Posts Tagged ‘stained glass’

The Chagall Windows at All Saints’ Church, Tudeley

Friday, November 18th, 2016

All Saints’ Church at Tudeley in Kent is famous worldwide for its stained glass windows by Russian artist Marc Chagall. The first of these was made in 1967 to commemorate the death of Sarah d’Avigdor-Goldsmid who drowned at the age of 21. When Chagall arrived for the installation of the east window and saw the church, he said, “It’s magnificent. I will do them all.” The last window was installed in 1985, the year of his death.

The windows are inspired by the words of Psalm 8, 4-8:

What is man that Thou art mindful of him, and the son of man that Thou dost visit him?
For Thou hast made him a little lower than the angels, and hast crowned him with glory and honor.
Thou hast made him to have dominion over the works of Thy hands; Thou hast put all things under his feet,
all sheep and oxen, yea, and the beasts of the field,
the fowl of the air, and the fish of the sea, and whatsoever passeth through the paths of the seas.

Click on the photos to see them larger.

The windows in the chancel and north aisle are of an intense blue and contrast greatly with the two large yellow windows which suffuse the nave in gold.

Panorama of Tudely Church chancelYou can see a 360° panorama tour of the interior of the church by clicking here.

Medieval Galleries at the V&A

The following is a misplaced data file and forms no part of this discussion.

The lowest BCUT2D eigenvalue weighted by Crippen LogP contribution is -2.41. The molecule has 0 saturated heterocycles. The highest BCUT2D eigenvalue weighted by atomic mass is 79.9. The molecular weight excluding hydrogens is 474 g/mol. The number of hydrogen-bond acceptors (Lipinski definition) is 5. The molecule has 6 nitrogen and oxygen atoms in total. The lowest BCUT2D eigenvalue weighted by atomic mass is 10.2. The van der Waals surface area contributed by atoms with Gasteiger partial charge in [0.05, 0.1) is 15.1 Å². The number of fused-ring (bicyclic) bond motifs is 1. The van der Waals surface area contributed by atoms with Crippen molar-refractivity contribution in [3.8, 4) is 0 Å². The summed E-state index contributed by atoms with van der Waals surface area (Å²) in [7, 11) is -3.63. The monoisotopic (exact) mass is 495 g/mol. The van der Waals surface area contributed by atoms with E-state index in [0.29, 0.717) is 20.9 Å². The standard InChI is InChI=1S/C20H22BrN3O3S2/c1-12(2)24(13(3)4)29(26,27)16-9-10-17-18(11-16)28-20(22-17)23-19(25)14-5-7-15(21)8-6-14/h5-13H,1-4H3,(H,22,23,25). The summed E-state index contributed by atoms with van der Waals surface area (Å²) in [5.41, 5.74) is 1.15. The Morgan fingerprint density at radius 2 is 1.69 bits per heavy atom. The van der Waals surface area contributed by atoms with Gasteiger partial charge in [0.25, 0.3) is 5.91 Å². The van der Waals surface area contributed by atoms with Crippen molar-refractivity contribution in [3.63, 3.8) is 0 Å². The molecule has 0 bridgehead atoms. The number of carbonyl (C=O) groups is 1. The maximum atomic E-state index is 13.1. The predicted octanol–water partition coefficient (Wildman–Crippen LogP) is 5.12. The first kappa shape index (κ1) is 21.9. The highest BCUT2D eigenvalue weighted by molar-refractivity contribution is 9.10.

Thursday, April 2nd, 2015

Mitre - possibly belonging to Thomas BecketA couple of days ago I went to the Victoria and Albert Museum to see the medieval galleries. Many years ago I photographed some of the objects in the collection for a wide-screen audio visual programme at the English Romanesque Art 1066-1200 exhibition at the Hayward Gallery in 1984. This included the mitre which is thought to have belonged to Thomas Becket. Being allowed to handle that was a real thrill. The programme mainly depicted the architecture of the period, and I spent many days photographing some of the best Romanesque buildings in the country, including Durham cathedral where we were given a key and told “This key opens any door in the building – make yourselves at home”.

The galleries have been improved immensely since those days and the objects are now beautifully displayed. Here are some of my favourites.

(Click on the photos to see them larger.)